Saudi Arabia's embassy in Ankara denied Monday recent claims that Saudi authorities were preventing Iranian nationals from taking part in this year's annual Hajj pilgrimage to the cities of Mecca and Medina.
"Saudi Arabia does not consider these issues -- such as the easing of procedures for those wanting to make the pilgrimage and worship in the Holy Land and providing for their comfort and security -- as political," the embassy declared in the statement.
The embassy further added that Saudi Arabia "regards these as religious obligations emanating from the Muslim faith, because the sacred places -- including Mecca and Medina -- fall within its borders".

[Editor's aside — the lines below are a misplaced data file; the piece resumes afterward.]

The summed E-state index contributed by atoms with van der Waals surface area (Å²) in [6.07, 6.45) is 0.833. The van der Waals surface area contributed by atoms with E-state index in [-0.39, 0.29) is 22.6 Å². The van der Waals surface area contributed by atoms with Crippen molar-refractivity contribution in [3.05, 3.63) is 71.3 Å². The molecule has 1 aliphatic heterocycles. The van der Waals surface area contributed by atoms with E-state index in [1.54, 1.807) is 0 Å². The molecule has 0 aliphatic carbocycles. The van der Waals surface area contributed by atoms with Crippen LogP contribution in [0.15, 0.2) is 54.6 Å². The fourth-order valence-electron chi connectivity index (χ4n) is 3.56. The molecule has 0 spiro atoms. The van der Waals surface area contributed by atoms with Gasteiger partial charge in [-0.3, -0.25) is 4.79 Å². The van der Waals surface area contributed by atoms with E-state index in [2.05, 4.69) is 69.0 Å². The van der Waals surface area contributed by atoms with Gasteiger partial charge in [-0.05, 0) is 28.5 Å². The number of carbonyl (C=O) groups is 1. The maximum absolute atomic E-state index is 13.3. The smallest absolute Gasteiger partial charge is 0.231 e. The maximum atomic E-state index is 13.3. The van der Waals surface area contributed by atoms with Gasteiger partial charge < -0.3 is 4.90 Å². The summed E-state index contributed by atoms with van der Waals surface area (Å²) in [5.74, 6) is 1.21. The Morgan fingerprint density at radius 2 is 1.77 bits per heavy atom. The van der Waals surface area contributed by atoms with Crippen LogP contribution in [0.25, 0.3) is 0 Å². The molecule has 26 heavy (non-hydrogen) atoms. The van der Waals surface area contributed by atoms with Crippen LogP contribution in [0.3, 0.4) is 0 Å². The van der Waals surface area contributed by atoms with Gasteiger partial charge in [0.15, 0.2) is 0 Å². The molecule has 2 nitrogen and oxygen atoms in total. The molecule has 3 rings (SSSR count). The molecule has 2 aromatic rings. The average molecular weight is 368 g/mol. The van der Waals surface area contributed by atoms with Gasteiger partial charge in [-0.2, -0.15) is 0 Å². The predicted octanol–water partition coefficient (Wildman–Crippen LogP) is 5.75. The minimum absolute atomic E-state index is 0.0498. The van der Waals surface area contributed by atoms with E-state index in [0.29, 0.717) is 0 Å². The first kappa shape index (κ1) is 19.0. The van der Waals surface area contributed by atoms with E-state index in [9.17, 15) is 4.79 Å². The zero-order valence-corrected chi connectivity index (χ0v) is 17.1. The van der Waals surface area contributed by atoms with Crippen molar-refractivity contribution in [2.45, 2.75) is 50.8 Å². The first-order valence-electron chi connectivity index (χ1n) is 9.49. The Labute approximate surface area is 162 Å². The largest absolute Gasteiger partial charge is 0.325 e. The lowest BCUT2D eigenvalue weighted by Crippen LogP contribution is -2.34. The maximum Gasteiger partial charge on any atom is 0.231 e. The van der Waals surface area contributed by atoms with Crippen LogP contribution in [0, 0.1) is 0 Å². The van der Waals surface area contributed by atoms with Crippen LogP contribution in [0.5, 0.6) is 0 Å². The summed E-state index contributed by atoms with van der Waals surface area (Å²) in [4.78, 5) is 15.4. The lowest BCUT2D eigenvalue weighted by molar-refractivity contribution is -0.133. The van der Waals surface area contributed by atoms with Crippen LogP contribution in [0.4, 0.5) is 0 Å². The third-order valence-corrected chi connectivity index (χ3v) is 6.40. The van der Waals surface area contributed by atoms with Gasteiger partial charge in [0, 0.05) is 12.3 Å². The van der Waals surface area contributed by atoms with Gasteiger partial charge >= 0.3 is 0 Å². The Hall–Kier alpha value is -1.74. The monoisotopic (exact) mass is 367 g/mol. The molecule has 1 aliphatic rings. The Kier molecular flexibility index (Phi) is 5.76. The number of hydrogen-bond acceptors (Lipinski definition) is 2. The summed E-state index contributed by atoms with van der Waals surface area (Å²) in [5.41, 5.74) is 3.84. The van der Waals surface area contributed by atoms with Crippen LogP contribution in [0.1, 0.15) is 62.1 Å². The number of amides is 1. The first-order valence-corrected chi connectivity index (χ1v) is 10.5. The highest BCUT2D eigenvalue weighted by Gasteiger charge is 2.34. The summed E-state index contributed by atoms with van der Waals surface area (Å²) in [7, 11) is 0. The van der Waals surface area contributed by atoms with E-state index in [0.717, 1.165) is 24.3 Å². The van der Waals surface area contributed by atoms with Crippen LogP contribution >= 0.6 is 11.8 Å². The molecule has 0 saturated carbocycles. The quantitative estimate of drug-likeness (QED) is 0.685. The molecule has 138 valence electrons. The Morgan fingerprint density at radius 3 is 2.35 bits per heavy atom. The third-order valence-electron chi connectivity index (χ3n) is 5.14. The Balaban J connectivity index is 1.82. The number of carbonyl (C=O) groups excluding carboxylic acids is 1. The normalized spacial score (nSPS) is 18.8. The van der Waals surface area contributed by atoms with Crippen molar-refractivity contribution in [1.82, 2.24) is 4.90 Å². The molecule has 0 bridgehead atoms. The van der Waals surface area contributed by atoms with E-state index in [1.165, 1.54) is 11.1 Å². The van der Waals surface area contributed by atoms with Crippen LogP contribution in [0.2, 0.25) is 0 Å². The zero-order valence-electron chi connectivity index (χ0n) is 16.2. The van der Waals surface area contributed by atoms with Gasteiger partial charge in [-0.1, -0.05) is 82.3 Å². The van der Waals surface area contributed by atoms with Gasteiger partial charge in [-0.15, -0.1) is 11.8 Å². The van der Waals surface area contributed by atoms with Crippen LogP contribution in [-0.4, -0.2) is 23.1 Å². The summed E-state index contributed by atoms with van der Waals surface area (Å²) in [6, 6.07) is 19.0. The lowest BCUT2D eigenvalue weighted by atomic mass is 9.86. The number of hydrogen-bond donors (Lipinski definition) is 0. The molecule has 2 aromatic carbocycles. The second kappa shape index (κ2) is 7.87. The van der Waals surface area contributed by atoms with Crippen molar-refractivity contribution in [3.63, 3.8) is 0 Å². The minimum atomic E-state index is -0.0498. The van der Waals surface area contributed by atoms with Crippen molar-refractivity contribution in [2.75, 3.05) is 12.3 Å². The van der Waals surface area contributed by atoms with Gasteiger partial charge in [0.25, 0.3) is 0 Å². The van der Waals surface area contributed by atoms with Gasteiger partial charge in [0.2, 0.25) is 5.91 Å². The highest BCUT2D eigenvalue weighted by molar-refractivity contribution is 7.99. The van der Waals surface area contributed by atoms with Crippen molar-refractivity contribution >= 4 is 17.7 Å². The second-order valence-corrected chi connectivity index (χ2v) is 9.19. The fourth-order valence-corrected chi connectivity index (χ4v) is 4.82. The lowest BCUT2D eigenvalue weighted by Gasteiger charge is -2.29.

The embassy went on to note that Saudi government officials recently met with a delegation from the Iranian Authority for Hajj Affairs, but that the latter had refused to sign a memorandum of understanding on procedures for this year's pilgrimage.
Saudi Arabia also assured that the country bores "no enmity" toward any particular country and would carry out its responsibility to provide for pilgrims' security and comfort.
The embassy went further stressed it would not allow anyone to harm Saudi Arabia's security and stability.
This year's Hajj pilgrimage will take place in September.
Saudi Arabia cut its diplomatic ties with Iran in January after its diplomatic missions in Tehran and Mashhad were attacked by Iranian protesters following the execution of a prominent Shia cleric, Nimr Baqir al-Nimr on terrorism charges by the Saudi authorities.